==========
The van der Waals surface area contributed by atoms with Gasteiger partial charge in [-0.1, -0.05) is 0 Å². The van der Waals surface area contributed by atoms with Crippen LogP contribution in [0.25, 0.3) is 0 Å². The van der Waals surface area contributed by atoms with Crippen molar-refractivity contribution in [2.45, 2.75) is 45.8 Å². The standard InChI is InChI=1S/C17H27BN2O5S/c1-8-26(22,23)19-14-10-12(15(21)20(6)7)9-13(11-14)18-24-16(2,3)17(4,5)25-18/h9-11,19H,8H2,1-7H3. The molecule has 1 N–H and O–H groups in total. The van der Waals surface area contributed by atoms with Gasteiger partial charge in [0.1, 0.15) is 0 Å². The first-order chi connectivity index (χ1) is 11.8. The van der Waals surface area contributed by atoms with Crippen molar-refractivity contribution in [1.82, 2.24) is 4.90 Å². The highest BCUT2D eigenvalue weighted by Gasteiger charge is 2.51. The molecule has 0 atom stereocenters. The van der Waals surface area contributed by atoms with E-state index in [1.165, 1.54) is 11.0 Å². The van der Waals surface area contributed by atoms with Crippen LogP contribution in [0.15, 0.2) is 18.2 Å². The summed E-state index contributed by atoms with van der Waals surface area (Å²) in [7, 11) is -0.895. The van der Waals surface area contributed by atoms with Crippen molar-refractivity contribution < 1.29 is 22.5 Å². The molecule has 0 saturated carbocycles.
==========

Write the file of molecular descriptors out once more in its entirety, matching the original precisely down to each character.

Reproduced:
The van der Waals surface area contributed by atoms with Gasteiger partial charge in [-0.1, -0.05) is 0 Å². The van der Waals surface area contributed by atoms with Crippen LogP contribution in [0.25, 0.3) is 0 Å². The van der Waals surface area contributed by atoms with Crippen molar-refractivity contribution in [2.45, 2.75) is 45.8 Å². The standard InChI is InChI=1S/C17H27BN2O5S/c1-8-26(22,23)19-14-10-12(15(21)20(6)7)9-13(11-14)18-24-16(2,3)17(4,5)25-18/h9-11,19H,8H2,1-7H3. The molecule has 1 N–H and O–H groups in total. The van der Waals surface area contributed by atoms with Gasteiger partial charge in [0.1, 0.15) is 0 Å². The first-order chi connectivity index (χ1) is 11.8. The van der Waals surface area contributed by atoms with Crippen molar-refractivity contribution in [1.82, 2.24) is 4.90 Å². The highest BCUT2D eigenvalue weighted by Gasteiger charge is 2.51. The molecule has 0 atom stereocenters. The van der Waals surface area contributed by atoms with E-state index in [1.165, 1.54) is 11.0 Å². The van der Waals surface area contributed by atoms with Crippen LogP contribution in [0.15, 0.2) is 18.2 Å². The summed E-state index contributed by atoms with van der Waals surface area (Å²) in [7, 11) is -0.895. The van der Waals surface area contributed by atoms with Crippen molar-refractivity contribution < 1.29 is 22.5 Å². The molecule has 0 saturated carbocycles.